26. Within that context, matters have this morning moved on.   Whilst the court waited for the father to be medically examined, a further email has been received from Duncan Lewis.  That email confirms that the Legal Aid Agency has now transferred the certificate to that firm and that the certificate includes representation for a committal application.  In the circumstances, Duncan Lewis are now on the record for the father.  Duncan Lewis repeat in their email of this morning that they wish a short further period of time to enable them to receive the papers from the father's previous solicitors, and for them to prepare to take instructions and prepare the father's defence.

27. By reason of diligent work on the part of the Clerk of the Rules, the court has also been able to confirm that the final hearing of the committal application can be relisted for a final hearing in short order before a Deputy High Court Judge prior to 26 September 2017.  In the circumstances, the applicant mother does not now oppose an adjournment of this final hearing.  However, whilst there is a measure of agreement in respect of an adjournment, it is nonetheless appropriate that this court consider the application for an adjournment on the merits, in circumstances where this matter has set up for a two-day final hearing during the vacation period, when time in the High Court list is at a particular premium.

THE LAW
28. The legal principles relevant to the decision of the court are set out in the decision of the Court of Appeal in Hammerton v Hammerton [2007] 2 FLR 1133, and a number of more recent authorities.  Those principles can be summarised as follows:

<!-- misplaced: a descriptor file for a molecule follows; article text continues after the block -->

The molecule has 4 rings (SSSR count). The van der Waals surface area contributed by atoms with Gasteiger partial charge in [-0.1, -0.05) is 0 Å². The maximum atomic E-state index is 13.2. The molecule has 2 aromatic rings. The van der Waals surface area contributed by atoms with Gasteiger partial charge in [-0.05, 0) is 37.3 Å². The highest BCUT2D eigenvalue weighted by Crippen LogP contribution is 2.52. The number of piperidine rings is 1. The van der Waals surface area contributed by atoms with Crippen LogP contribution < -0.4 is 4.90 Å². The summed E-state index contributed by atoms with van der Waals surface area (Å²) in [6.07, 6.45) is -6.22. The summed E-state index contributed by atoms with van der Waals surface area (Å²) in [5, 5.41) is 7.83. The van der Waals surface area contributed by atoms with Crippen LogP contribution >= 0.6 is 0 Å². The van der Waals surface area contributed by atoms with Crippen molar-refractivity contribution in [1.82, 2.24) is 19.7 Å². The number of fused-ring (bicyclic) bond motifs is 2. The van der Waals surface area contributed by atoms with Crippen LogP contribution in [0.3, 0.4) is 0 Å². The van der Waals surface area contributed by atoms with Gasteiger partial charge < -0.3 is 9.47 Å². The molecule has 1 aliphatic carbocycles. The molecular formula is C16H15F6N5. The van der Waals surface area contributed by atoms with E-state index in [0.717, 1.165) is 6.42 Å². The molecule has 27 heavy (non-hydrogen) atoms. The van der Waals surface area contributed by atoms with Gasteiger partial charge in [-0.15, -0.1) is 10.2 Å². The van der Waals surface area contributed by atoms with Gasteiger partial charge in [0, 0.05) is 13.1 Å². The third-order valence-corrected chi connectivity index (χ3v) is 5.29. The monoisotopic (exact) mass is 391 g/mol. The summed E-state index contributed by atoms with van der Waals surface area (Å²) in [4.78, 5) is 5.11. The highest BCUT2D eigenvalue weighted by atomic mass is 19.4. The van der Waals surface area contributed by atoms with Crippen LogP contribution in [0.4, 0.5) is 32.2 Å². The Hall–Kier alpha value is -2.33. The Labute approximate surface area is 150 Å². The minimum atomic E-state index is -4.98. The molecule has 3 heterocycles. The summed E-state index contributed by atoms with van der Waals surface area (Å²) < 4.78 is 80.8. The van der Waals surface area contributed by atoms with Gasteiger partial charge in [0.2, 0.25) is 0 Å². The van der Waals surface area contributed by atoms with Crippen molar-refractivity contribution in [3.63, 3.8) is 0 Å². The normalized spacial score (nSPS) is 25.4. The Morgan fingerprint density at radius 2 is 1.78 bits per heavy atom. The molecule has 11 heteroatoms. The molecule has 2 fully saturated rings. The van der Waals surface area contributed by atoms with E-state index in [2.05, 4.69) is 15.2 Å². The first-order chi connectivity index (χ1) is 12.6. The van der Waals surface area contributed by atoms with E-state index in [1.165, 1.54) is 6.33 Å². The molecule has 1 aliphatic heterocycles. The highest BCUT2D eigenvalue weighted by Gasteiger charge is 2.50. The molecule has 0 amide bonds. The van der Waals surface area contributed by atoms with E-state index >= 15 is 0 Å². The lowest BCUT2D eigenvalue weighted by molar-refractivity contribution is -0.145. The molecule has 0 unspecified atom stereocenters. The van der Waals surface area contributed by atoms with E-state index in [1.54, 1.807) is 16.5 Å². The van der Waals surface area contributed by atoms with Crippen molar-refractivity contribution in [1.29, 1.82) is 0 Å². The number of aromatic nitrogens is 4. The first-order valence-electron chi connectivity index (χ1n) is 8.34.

a) By virtue of Section 6 of the Human Rights Act 1998, it is unlawful for a court, as a public authority for the purposes of Section 6(3) of the 1998 Act, to act in a way incompatible with the respondent's rights enshrined in Article 6 of the convention for the protection of Human Rights and Fundamental Freedoms.

b) Proceedings for committal are a criminal charge for the purposes of Article
6, (see Re K Contact Committal Order) [2003] 1 FLR 277 at [21]).  Thus, the respondent of such proceedings has the right enshrined in Article 6(3)(c), namely, 'to defend himself in person or through legal assistance of his own choosing, or, if he has not sufficient means to pay for legal assistance, to be given it free when the interests of justice so require'